by Saskia Mier

Marinaleda is primarily an agricultural village, primarily dedicated to olives and producing olive oil. However it is better known for its social experience based on a left-wing ideology of led by Juan Manuel Sanchez Gordillo. It has about 2,700 inhabitants.

Marinaleda made headlines in 2012 after its Mayor, Juan Manuel Sanchez Gordillo, orchestrated a series of food raids on local supermarkets. Armed with a megaphone, Gordillo encouraged supporters to fill their trolleys with basic staple foods and then leave without paying. This food was then transferred to local soup kitchens and Gordillo was then known as the "Spanish Robin Hood"; stealing from the rich to give to the poor.

Juan Manuel Sanchez Gordillo has a long history of participating in militant action for the benefit of Spanish working class. He helped to transform Marinaleda from a town blighted by rural poverty into what Sánchez Gordillo himself and other sources call "communist utopia". In November 2013, a Spanish court sentenced Sanchez Gordillo and four others to seven months in prison for occupying unused military land they wanted to be loaned to farmers hard hit by the economic crisis. More>


Initial human settlements date back to the end of the Neolithic and the beginning of the Metal Age in the Chalcolithic period. The Romans built many roads connecting Marinaleda to Astigi (Écija), and Ostippo (Estepa). The Arab presence is attested by monuments such as Torres de Gallape of Écija or the Arab fortress of Alhonoz. The conquest of these lands by the Christian Kingdoms took place in the thirteenth century and Marinaleda passed into the Señorío of the Order of Santiago.

Felipe II gave Marinaleda to the first Marquis of Estepa and it remained under his ownership until the nineteenth century when the Señoríos were dissolved.

During the nineteenth century there were several groups of bandits in the area which residents of the municipality participated. Especially relevant are the groups led by José María Hinojosa Cobacho "El Tempranillo", Francisco Ríos González "El Pernales" and Juan Caballero.

The Civil War began in Marinaleda with the murder of the then Mayor, Vicente Cejas Moreno, and his son in the Empedrá era in El Rubio. Many other resident of the town were assassinated and left the population in great need.

In the summer of 1980, 700 people went on a 13 day hunger strike, claiming more money and a more exact regulation of the Community Employment.  This brought the village national and even global attention. After this success, the struggle for land was intensified by the occupations of large landowners' farms. A protest took place at the Cordobilla reservoir for 30 days in 1984 to request irrigation for the farmhouse of El Humoso, property of the Duke of Infantado. Later in 1991, 1,200Ha of the El Humoso farmhouse was sold to Marinaleda to be worked by the villagers.


Iglesia de Nuestra Señora de la Esperanza
The church dates from the seventeenth century, in particular from the year 1666. The main altarpiece in its interior stands out, made of in polychrome wood and dating to 1859. There are also two images from the eighteenth century made by the sculptor, José Fabré, in 1776 and a table in which represents the Calvary of the eighteenth century. Located on Calle San Nicolás.


Iglesia de Nuestra Señora de la Paz
The church of Matarredonda has a broad whitewashed façade with Marian mosaic. Located on the A-388.

Yacimiento Calcolítico
The archaeological site occupies around 414,000 square meters on two opposite slopes, separated by a stream. It shows the remains of the foundations of buildings excavated in the limestone, as well as stone structures and a large excavated ditch whose functionality is not clear, but is suggested it was to direct water. Located on the A-388.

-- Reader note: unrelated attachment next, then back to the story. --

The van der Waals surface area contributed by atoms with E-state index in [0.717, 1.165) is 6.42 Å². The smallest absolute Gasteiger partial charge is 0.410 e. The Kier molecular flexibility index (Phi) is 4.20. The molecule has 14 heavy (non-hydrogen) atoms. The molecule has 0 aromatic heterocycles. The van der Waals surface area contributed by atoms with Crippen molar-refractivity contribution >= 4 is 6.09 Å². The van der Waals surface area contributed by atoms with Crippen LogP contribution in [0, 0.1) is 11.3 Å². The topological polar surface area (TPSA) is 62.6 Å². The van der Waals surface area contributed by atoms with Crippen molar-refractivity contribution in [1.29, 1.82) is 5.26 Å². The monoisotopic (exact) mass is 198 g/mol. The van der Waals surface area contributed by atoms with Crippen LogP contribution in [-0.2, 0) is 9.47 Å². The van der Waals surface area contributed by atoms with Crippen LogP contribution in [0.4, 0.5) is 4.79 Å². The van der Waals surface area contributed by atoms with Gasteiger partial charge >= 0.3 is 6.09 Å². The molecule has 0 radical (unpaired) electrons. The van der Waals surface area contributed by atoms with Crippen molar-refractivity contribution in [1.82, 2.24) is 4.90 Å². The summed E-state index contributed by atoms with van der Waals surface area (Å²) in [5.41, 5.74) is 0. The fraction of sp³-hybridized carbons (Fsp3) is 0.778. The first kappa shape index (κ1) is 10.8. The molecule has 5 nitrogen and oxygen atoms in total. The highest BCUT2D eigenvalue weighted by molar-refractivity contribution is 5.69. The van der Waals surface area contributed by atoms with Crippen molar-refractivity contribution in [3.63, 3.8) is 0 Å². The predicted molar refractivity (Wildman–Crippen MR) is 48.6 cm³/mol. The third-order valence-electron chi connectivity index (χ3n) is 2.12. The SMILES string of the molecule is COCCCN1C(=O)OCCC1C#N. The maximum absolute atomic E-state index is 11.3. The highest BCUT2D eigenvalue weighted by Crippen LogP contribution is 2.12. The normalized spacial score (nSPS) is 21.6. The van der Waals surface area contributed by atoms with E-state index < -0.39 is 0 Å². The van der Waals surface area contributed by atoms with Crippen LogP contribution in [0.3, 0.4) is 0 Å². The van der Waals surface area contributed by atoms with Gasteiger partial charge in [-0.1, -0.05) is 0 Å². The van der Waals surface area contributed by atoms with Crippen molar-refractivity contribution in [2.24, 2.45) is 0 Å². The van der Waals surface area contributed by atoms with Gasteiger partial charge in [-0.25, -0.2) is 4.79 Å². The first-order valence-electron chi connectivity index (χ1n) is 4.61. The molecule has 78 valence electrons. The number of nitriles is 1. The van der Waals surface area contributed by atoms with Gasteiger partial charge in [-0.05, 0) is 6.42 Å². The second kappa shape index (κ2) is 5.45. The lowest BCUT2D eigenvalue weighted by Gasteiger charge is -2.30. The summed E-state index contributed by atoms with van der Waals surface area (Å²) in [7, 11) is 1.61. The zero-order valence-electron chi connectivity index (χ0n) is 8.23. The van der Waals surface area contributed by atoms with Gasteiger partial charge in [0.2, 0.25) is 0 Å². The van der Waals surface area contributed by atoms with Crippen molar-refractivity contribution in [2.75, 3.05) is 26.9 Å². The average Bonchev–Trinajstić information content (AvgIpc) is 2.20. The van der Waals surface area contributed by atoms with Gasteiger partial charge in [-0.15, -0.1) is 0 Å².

El Humoso
A large farmhouse that belonged to the Duke of Infantado until 1991 when, after a long and hard period of struggle, it passed into the hands of the inhabitants of Marinaleda, through the Junta de Andalucía, who founded the "Cooperativa Marinaleda SCA" creating more than 400 jobs. It consists of not only an olive oil mill, but also a factory producing conservatives, vegetable plots and also breeds and sells sheep. Located 11.5Km from Marinaleda, on the A-388 towards Écija.


Arroyo de las Escobas
This stream is born in the hill of Casablanca and passes by the vicinity of Venta de Pozo Ancho, Molino del Carmen, Cañada Real de Ronda, Molino Ceballos and Cortijo de la Navilla. Located south of Marinaleda, on the A-388.

Parque Municipal
This peri-urban park is located between Marinaleda and Matarredonda, next to the Vereda de Granada and the Molino de Carmen. A lovely area rich in native flora. Located north of the town, off the A-388.


The most import product in Marinaleda is the excellent olive oil, with which residents make typical andaluz recipes like salmorejo and gazpacho. Other traditional dishes worth trying are paella de carne (meat paella), migas (breadcrumbs with pork) and grilled Iberian pork. Sweet dishes include gachas (like sémola), arroz con leche (rice pudding), magdalenas (muffins) and hornazos (pastries). 


Cabalgata Reyes Magos
Three Kings procession celebrated on the evening of 5 January.

Fiesta de la Candelaria
Celebrated the 2 February.

Celebrated in February.

Semana Santa
Holy Week.

Fiesta de San Marcos
Celebrated the 25 April.

Romería de la Virgen de los Caminos
Celebrated the third week of May.

Feria de Santiago
Celebrated the middle of July.

Verbena de Matarredonda
Celebrated the last week of August.

Fiesta de San Nicolás de Tolentino
Celebrated the 10 September.


The next villages to Marinaleda are Estepa, Écija and El Rubio.



Marinaleda does not have any hotels or hostals, visitors might find a home stay or would need to stay in the nearby villages of Estepa, Écija and Osuna.


Hover the cursor over Marinaleda to see bigger map and click to go to the maps page.